Of course stopping there put us behind schedule but mama wasn’t worried, who needs a schedule anyway? We were about 2 hours away from our hotel when something happened. Our car quit!
Well not exactly quit….but the power seemed to go right out of it and we were in the mountains of Tennessee! Mama pulled over and called Onstar who sent out a tow truck. The tow truck driver said I couldn’t ride in his truck so mama seat belted me in and I got to ride in the car on top of the tow truck!
Mama was worried I’d be scared, but I’m a big girl and did just fine. OK, I was awfully glad to see her when we arrived at the dealership and she got me out of the car. And I didn’t like the diesel engine on the tow truck at all!
But in the end the tow truck driver was really nice, and took us to a hotel that my daddy had found for us that takes dogs…and now mama and I are all snuggled up in a king size bed with a big TV and some books and we’re going to wait out the rest of the weekend right here.
We’ll be just fine.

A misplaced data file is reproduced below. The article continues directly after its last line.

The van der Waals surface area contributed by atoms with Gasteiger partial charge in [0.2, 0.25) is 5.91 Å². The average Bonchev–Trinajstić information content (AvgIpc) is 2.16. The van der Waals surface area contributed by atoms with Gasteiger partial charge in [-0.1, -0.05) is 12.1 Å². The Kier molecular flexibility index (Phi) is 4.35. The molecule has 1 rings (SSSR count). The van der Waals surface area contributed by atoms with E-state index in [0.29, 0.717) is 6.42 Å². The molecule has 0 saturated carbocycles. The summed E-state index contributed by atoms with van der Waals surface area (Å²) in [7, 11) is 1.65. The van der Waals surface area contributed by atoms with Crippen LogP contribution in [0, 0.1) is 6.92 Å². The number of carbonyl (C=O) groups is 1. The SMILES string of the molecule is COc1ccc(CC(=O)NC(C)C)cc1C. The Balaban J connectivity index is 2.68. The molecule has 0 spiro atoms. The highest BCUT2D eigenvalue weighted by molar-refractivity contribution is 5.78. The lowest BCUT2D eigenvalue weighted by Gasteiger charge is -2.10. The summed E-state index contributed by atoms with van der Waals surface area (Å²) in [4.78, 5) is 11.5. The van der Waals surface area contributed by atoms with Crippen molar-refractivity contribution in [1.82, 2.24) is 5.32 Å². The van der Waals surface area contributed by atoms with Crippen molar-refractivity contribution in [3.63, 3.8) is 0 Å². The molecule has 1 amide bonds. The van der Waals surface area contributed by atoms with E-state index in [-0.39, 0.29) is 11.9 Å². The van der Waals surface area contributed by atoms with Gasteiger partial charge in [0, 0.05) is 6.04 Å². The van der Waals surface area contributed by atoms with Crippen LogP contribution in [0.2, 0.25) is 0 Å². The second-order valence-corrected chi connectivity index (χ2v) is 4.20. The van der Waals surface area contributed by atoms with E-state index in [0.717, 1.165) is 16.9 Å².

We even got to see a little of the sunset behind the hotel when I made mama take me out for the 5th time to check out the pee-mail. I didn’t want her to miss it.
I’m good like that.
Talk to you later…
Your adventure reporter Katie-girl.
Four years ago, or was it eight, I had lunch with a good friend. We’ve known each other for more than 40 years, adventured together decades ago, worked together, grieved together, laughed a lot. That kind of friend. But at that lunch we learned our politics were light years apart. I was surprised. So was she. By the end of lunch we had silently agreed to leave the politics out of our friendship, and it’s never come up again.